Veranda at CollegeTown
The Integral Group, the Housing Authority of the City of Atlanta, and Real Estate Strategies
The Veranda at CollegeTown is Phase II of the revitalization plan for the former Joel C. Harris Homes public housing community in Atlanta's West End community. The Veranda welcomes seniors ages 62 and older. In an area surrounded by the Atlanta University Center, mixed-income apartments, and a vibrant urban environment, The Veranda ensures a strong, inter-generational mix in West End.
The Veranda offers more than 20 floor plan types, some with balconies, bay windows, Juliet balconies and other elements to create distinguished architecture that adds to West End's urban fabric. The structure is physically linked to components in the new neighborhood and existing broader community to encourage interaction and involvement.
Inside, the one-and two-bedroom apartments are designed with the needs of senior residents in mind. In addition to common conveniences, each has emergency pull-cords in strategic locations. Community spaces facilitate the provision of services, including social events and other group activities. The Veranda also includes a wellness center with access to West End Medical Center health services, an exercise room and a worship center.
The affordable apartments in The Veranda were filled within three months, and the property continues to maintain a waiting list of more than 100 seniors. Its popularity illustrates the integral role The Veranda plays in the revitalization of the area.
Special Needs Finalists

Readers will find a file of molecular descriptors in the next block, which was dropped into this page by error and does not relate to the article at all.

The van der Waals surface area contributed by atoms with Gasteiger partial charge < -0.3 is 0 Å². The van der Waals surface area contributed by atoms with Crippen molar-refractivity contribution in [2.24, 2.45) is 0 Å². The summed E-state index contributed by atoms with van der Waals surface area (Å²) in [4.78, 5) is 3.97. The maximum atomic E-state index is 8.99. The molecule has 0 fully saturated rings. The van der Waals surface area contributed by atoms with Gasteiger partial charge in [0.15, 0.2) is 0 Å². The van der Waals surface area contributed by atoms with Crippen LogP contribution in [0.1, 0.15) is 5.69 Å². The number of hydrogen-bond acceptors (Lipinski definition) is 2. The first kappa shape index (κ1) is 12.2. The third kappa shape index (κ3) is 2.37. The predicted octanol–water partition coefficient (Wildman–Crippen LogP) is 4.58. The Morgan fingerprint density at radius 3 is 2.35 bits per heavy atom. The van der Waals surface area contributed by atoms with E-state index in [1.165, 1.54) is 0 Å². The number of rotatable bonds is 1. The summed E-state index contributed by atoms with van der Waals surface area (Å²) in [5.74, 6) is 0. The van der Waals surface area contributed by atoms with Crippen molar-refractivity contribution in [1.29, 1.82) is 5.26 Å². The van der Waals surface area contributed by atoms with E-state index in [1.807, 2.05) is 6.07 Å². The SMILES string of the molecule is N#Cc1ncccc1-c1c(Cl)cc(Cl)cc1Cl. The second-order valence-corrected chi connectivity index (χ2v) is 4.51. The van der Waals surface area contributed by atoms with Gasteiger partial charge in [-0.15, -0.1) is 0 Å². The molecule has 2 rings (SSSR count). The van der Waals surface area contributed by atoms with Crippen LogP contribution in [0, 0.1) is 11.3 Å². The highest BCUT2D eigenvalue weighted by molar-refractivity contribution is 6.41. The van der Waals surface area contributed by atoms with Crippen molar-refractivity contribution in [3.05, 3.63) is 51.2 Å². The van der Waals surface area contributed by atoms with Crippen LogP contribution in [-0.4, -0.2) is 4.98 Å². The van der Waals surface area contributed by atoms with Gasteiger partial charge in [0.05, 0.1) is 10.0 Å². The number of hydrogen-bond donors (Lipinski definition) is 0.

Grove Park Village
In-Fill Housing, Inc, Macon Housing Authority, and River Edge Behavioral Health Center
The Macon Housing Authority's Shelter Plus Care program successfully combined housing assistance with supportive services for homeless persons during the late 1990s. MHA provided the housing assistance and the River Edge Behavioral Health Center provided the supportive services for assisted families. However, both agencies wanted to improve the basic program model. Shelter Plus Care units often just met the minimal Section 8 housing standards, and the units were dispersed throughout the Macon/Bibb County area, making it difficult to provide the services residents needed.
To better serve homeless persons with a mental health and/or a substance abuse diagnosis, MHA, River Edge, and In-Fill Housing, Inc. developed Grove Park Village. This 40-unit multi-family development, completed in 2005, provides affordable residential housing where residents pay rent of no more than 30 percent of their adjusted monthly incomes.